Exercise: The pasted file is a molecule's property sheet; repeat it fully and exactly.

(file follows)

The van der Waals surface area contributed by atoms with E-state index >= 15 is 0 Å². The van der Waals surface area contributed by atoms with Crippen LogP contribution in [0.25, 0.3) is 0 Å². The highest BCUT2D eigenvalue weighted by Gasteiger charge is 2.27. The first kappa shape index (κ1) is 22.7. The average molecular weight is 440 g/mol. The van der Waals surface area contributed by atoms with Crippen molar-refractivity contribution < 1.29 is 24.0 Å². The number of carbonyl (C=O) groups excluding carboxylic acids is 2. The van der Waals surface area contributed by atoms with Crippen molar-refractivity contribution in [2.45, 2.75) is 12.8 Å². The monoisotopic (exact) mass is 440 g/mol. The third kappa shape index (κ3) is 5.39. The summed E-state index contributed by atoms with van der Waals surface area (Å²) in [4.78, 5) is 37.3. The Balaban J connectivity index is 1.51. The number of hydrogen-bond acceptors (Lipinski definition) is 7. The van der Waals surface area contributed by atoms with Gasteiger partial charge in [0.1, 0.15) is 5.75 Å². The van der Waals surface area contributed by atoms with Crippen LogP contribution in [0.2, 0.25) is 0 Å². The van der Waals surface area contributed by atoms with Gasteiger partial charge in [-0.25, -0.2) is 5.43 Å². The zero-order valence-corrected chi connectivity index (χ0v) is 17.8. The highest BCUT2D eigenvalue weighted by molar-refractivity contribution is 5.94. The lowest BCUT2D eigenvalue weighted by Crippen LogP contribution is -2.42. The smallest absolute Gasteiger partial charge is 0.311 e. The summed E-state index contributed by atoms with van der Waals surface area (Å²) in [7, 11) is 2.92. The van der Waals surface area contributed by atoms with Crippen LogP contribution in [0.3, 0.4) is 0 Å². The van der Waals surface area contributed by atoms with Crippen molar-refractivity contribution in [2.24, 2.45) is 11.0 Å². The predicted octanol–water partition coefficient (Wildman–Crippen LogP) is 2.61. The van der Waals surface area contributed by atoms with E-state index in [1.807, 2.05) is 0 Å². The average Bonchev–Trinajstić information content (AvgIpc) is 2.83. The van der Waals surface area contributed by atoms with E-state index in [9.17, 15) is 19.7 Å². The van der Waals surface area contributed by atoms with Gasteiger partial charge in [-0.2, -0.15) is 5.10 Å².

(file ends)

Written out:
The van der Waals surface area contributed by atoms with E-state index >= 15 is 0 Å². The van der Waals surface area contributed by atoms with Crippen LogP contribution in [0.25, 0.3) is 0 Å². The highest BCUT2D eigenvalue weighted by Gasteiger charge is 2.27. The first kappa shape index (κ1) is 22.7. The average molecular weight is 440 g/mol. The van der Waals surface area contributed by atoms with Crippen molar-refractivity contribution < 1.29 is 24.0 Å². The number of carbonyl (C=O) groups excluding carboxylic acids is 2. The van der Waals surface area contributed by atoms with Crippen molar-refractivity contribution in [2.45, 2.75) is 12.8 Å². The monoisotopic (exact) mass is 440 g/mol. The third kappa shape index (κ3) is 5.39. The summed E-state index contributed by atoms with van der Waals surface area (Å²) in [4.78, 5) is 37.3. The Balaban J connectivity index is 1.51. The number of hydrogen-bond acceptors (Lipinski definition) is 7. The van der Waals surface area contributed by atoms with Gasteiger partial charge in [0.1, 0.15) is 5.75 Å². The van der Waals surface area contributed by atoms with Crippen LogP contribution in [0.2, 0.25) is 0 Å². The van der Waals surface area contributed by atoms with Gasteiger partial charge in [-0.25, -0.2) is 5.43 Å². The zero-order valence-corrected chi connectivity index (χ0v) is 17.8. The highest BCUT2D eigenvalue weighted by molar-refractivity contribution is 5.94. The lowest BCUT2D eigenvalue weighted by Crippen LogP contribution is -2.42. The smallest absolute Gasteiger partial charge is 0.311 e. The summed E-state index contributed by atoms with van der Waals surface area (Å²) in [7, 11) is 2.92. The van der Waals surface area contributed by atoms with Crippen LogP contribution in [0.3, 0.4) is 0 Å². The van der Waals surface area contributed by atoms with Crippen molar-refractivity contribution in [2.24, 2.45) is 11.0 Å². The predicted octanol–water partition coefficient (Wildman–Crippen LogP) is 2.61. The van der Waals surface area contributed by atoms with E-state index in [1.807, 2.05) is 0 Å². The average Bonchev–Trinajstić information content (AvgIpc) is 2.83. The van der Waals surface area contributed by atoms with E-state index in [9.17, 15) is 19.7 Å². The van der Waals surface area contributed by atoms with Gasteiger partial charge in [-0.2, -0.15) is 5.10 Å².